Starting at 10 a.m. Tuesday, 3,000 slot machines will beep, flash and ring. Playing cards will fall softly on the felt tops of 144 blackjack, poker and baccarat tables. Cigarette smoke will rise in some areas of the casino because no-smoking laws do not apply. The huge hall will feature, unusually, clocks and ample daylight. Four full-service restaurants and nine food court restaurants will open for business.
Thousands more vehicles are projected to crowd Highway 101 and leak onto surrounding roads. Perhaps 10,000 first-day customers will arrive by car, bus and limousine, drawn by an intense regional media blitz focusing on the casino's proximity to San Francisco, Oakland and the East Bay. Multiple law enforcement agencies will mobilize to cope with the initial rush, which officials say will last a few weeks, or longer.
The casino, owned by the Federated Indians of Graton Rancheria and managed by one of Las Vegas' most established operators, Station Casinos, will remain open 24 hours a day, 365 days a year, employing 2,000 full-time workers and attracting millions of patrons. Hundreds of millions of dollars are expected to change hands the first year alone.
The days before the opening have been filled with celebrations. Many of the tribe's 1,300 members attended an inaugural party Friday. A range of community members and elected officials — Gov. Jerry Brown among them — attended a private Saturday night event.
But the festivities veiled the fierce, conflicting feelings about the gambling palace that linger.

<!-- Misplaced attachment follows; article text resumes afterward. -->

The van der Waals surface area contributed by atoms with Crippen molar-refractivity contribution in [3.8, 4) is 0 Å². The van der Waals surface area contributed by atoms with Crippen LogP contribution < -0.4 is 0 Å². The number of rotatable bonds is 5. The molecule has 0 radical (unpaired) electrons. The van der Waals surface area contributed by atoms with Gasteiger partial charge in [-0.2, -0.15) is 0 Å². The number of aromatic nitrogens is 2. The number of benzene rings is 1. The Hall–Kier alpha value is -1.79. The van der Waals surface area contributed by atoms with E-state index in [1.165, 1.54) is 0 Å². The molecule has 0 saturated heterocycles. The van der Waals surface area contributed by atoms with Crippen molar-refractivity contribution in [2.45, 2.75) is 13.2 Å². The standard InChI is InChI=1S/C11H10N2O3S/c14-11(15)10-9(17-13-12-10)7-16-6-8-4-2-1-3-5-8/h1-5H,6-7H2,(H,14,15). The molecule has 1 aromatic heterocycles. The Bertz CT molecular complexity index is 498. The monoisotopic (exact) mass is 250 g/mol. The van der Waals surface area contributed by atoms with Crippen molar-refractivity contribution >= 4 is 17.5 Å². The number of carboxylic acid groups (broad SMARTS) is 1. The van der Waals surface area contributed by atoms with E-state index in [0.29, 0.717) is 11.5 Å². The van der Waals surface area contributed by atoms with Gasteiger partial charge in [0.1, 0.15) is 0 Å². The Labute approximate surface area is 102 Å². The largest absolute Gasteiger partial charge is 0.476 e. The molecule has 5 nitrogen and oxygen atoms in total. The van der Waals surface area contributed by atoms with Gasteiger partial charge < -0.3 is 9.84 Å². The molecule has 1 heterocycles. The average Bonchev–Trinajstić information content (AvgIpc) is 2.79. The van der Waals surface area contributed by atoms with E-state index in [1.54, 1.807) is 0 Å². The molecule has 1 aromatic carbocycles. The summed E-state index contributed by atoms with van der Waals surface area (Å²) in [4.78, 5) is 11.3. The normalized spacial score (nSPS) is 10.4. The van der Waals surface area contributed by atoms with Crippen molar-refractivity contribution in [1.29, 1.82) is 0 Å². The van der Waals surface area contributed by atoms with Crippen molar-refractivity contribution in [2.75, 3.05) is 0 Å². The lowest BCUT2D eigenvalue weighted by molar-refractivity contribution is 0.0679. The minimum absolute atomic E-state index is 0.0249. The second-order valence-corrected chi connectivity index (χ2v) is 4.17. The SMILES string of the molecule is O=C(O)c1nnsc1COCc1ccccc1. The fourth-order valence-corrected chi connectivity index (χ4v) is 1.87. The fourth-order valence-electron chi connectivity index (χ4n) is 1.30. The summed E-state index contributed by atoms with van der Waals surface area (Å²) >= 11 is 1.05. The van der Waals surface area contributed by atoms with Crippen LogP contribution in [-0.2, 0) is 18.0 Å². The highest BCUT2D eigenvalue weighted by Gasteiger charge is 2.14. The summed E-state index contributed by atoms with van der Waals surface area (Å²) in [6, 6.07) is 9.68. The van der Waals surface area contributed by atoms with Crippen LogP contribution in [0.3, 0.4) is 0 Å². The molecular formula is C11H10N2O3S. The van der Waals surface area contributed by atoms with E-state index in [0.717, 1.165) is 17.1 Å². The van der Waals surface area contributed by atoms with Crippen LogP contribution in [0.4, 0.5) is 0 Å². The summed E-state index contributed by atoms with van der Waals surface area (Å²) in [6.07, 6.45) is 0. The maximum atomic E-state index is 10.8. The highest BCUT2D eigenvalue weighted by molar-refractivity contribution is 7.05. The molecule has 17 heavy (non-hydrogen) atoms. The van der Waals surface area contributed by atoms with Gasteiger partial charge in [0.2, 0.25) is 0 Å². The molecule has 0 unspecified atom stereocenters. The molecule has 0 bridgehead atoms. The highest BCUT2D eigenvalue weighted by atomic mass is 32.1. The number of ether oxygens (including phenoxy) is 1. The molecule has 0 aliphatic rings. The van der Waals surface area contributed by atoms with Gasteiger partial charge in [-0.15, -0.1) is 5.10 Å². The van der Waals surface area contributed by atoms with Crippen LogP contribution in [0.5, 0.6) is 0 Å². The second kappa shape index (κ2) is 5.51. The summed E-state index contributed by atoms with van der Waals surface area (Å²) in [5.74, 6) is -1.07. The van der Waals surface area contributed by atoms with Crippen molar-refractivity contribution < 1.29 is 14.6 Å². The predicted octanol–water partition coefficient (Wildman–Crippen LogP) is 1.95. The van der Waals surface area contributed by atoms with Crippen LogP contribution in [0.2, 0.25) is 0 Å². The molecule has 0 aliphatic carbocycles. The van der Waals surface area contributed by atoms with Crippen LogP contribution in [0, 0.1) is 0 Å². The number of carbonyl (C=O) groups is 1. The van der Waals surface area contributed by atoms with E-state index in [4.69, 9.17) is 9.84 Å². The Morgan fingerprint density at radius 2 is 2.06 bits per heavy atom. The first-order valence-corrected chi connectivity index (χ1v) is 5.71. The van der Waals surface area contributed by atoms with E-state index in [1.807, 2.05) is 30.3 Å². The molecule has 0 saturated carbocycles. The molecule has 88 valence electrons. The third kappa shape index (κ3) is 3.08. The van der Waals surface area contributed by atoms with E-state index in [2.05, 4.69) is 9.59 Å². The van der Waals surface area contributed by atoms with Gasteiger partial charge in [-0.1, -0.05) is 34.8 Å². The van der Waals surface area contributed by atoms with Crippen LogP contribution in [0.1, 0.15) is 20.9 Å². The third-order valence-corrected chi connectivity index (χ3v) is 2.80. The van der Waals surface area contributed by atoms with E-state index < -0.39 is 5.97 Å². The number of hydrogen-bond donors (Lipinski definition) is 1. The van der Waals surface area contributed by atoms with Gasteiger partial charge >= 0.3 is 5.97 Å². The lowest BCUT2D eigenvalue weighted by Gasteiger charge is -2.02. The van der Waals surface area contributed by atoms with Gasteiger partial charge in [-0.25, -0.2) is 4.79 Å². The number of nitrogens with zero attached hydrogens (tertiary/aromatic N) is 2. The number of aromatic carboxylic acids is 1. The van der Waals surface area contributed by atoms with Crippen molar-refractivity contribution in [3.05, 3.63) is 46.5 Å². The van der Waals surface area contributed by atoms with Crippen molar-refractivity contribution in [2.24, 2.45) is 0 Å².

There has never been much neutral ground around the Graton Rancheria's casino project, which surfaced in 2003. It has ignited controversy, anger, aspirations and division unlike any North Bay development since completion of Warm Springs Dam near Healdsburg in 1983.
"This was pretty high up there in terms of people who liked it and people who didn't," said former Sonoma County Supervisor Valerie Brown.
Tribal Chairman Greg Sarris would not comment for this article, but from the first, Graton Rancheria officials described the project as a way to lift tribal members out of poverty and carve them a brighter future. They promised Sonoma County would benefit, too, through thousands of new jobs and millions of dollars in shared revenues.
Agreements the tribe signed with local governments will pay Sonoma County about $9 million a year for 20 years to address negative impacts of the casino, and a total of $251 million over 20 years to Rohnert Park for public safety, education and other community services.
Prominent community members and labor leaders were among those offering vocal support for the tribe from early on. They said the change in Indian fortunes would be justice due. And the casino would be an enlightened neighbor, they said, citing deals it struck with its Las Vegas partner that the gambling palace would be built by, and would employ, union-scale labor.